Today, I shall tell you a story. It’s not a very exciting story, but it’s not boring either. Hopefully during this period you shall get up only once, and that once you will fetch some chocolate chip cookies (with extra chocolate).
This story is about a girl. Let’s call her Vera. Vera owned two dogs. The dogs were insanely cute, so cute that when you looked at it, you wouldn’t think things like, “My god, this dog is so cute.” Instead, you would wonder whether one of the dogs was a wolf. And the truth was, one of them was actually a wolf. But that didn’t matter, because it was cute. And cuteness effectively negates any bad qualities one may have; unless of course, you are a human being. In that case, you have the added burden of people’s expectations. Expectations that you would be intelligent, practical and fun to be around. Of course, more likely than not, you’d be neither of those, and thus cuteness would infact be an unfavoured quality.
One is a dog and one is wolf. But both are puppies.
One night, Vera had a nightmare. She dreamt about things like deserts and mountains, and crashing aeroplanes, and intimidating anacondas. She finally woke up when she had a dream that her name was being written in a little black book. It bothered her no more; the bedclothes were all soaked in sweat. It was obvious that she was having a rather unpleasant dream. And somehow she had a feeling that it was not over yet.
She got out of bed, and instinctively dragged a comb across her head. She found her way downstairs and had a cup of water. Looking up, she noticed that it was well beyond midnight. Not knowing what to do, and fearing for the worst, since her dream had left her shaken, she grabbed her favorite book from the enormous bookshelf; Winnie the Pooh.
Everybody likes Winnie the Pooh. It is one of the very few books which teach both children and adults alike. What it teaches, nobody knows. Nor do they care, because it is such a great book, and Pooh bear is one of the most likable characters ever invented. Vera flipped the first page of the book and grinned at the heartening illustration of a pot-bellied yellow bear, along with a small pink colour creature that looked a lot like a centipede with sunburn. But she knew that it was Piglet, so it was all well and good. No confusion there. So she flipped to the other page. It was blank. She flipped to the next page. That was blank too. She flipped through all the pages of the book, and they were all blank. This was not the way it was meant to be. It freaked Vera out so much that she let out a little scream and ran away from the book, towards her dogs.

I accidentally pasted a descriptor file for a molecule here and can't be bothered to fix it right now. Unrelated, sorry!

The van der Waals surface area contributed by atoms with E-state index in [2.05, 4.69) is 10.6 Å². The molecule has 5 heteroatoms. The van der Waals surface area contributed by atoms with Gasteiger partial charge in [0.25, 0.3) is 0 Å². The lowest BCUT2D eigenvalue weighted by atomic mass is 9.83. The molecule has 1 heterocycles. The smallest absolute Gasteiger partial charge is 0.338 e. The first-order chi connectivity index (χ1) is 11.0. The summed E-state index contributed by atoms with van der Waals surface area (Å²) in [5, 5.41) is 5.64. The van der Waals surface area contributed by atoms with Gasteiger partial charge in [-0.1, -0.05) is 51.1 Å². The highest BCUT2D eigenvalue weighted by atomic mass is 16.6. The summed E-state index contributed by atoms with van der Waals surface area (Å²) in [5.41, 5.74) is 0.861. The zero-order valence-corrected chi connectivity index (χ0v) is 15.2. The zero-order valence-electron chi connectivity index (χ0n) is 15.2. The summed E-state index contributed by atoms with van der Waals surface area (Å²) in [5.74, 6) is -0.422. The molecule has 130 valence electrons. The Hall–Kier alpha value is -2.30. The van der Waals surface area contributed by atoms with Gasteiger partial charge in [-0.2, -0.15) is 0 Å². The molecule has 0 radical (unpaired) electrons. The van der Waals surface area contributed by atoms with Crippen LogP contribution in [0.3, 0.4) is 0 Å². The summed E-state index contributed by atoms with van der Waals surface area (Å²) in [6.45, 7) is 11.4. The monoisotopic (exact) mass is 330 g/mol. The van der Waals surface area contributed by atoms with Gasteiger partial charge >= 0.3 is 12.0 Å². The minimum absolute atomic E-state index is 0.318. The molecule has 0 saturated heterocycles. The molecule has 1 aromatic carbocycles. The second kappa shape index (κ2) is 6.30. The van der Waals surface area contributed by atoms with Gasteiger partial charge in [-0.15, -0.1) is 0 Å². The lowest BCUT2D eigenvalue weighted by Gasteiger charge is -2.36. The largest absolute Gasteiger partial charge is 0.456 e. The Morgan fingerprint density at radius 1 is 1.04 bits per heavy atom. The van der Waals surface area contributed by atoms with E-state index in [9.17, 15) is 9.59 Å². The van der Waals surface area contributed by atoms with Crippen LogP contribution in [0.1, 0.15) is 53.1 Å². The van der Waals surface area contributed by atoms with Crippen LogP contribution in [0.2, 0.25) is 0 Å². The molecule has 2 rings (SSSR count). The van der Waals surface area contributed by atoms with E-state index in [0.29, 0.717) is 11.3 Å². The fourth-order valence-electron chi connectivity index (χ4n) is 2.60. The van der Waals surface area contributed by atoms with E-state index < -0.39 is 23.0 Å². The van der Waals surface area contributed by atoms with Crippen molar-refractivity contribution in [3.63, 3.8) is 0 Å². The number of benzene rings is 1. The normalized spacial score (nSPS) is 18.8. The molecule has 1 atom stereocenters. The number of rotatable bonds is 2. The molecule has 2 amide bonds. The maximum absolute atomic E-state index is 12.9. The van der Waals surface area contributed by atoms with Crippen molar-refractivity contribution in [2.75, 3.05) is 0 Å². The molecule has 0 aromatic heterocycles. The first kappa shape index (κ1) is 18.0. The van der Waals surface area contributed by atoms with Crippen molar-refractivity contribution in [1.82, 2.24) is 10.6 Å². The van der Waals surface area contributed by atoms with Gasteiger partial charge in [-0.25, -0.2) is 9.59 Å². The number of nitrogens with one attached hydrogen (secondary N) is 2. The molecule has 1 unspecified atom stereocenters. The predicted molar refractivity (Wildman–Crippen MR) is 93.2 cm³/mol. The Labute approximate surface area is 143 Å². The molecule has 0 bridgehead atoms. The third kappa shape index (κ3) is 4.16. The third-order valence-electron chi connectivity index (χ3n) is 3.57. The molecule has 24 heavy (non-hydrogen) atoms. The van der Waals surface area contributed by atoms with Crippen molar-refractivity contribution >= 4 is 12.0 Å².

They were still sleeping. She hugged them tight. Even though the dogs were merely puppies, and very cute puppies at that, she experienced a state of protection around them. Holding them in her arms, she soon fell asleep, deep into an abyss of slumber, into a place where one cannot differentiate dream from reality.
Or so she thought. She had not, infact, plunged deep into the vortex of a state of disillusionment. Rather, she had just woken up. She dragged herself out of bed and went towards the kitchen. She always kept her dogs in the kitchen, because she thought that it was only appropriate. The dogs were fine. She brushed her teeth and did all her normal chores that she would do every morning. Gardening was one of them. After her morning routine, she made her way towards the dogs again.
The dogs had woken up.
So she put them to bed.
Between two bits of bread.